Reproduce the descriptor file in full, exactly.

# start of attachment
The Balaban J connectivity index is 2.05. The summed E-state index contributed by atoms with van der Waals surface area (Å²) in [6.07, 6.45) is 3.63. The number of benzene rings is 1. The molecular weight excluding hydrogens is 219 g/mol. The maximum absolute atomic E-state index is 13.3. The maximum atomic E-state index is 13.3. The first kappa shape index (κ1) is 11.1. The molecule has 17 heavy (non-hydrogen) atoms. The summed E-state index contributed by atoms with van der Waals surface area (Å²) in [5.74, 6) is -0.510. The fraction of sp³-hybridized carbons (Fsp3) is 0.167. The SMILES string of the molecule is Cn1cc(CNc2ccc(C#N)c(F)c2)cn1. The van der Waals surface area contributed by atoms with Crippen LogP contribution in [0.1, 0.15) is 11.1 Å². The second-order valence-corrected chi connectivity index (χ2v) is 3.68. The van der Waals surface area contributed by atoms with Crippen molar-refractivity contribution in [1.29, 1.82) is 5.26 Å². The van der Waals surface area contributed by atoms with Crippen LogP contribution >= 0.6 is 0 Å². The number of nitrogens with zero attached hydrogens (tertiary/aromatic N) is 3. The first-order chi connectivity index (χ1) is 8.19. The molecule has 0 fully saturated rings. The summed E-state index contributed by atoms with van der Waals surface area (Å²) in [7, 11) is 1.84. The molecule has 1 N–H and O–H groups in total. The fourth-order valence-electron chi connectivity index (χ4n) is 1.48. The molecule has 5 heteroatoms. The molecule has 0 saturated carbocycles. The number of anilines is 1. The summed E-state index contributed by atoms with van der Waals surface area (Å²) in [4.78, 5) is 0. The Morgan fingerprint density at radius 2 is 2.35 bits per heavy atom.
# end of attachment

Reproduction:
The Balaban J connectivity index is 2.05. The summed E-state index contributed by atoms with van der Waals surface area (Å²) in [6.07, 6.45) is 3.63. The number of benzene rings is 1. The molecular weight excluding hydrogens is 219 g/mol. The maximum absolute atomic E-state index is 13.3. The maximum atomic E-state index is 13.3. The first kappa shape index (κ1) is 11.1. The molecule has 17 heavy (non-hydrogen) atoms. The summed E-state index contributed by atoms with van der Waals surface area (Å²) in [5.74, 6) is -0.510. The fraction of sp³-hybridized carbons (Fsp3) is 0.167. The SMILES string of the molecule is Cn1cc(CNc2ccc(C#N)c(F)c2)cn1. The van der Waals surface area contributed by atoms with Crippen LogP contribution in [0.1, 0.15) is 11.1 Å². The second-order valence-corrected chi connectivity index (χ2v) is 3.68. The van der Waals surface area contributed by atoms with Crippen molar-refractivity contribution in [1.29, 1.82) is 5.26 Å². The van der Waals surface area contributed by atoms with Crippen LogP contribution >= 0.6 is 0 Å². The number of nitrogens with zero attached hydrogens (tertiary/aromatic N) is 3. The first-order chi connectivity index (χ1) is 8.19. The molecule has 0 fully saturated rings. The summed E-state index contributed by atoms with van der Waals surface area (Å²) in [7, 11) is 1.84. The molecule has 1 N–H and O–H groups in total. The fourth-order valence-electron chi connectivity index (χ4n) is 1.48. The molecule has 5 heteroatoms. The molecule has 0 saturated carbocycles. The number of anilines is 1. The summed E-state index contributed by atoms with van der Waals surface area (Å²) in [4.78, 5) is 0. The Morgan fingerprint density at radius 2 is 2.35 bits per heavy atom.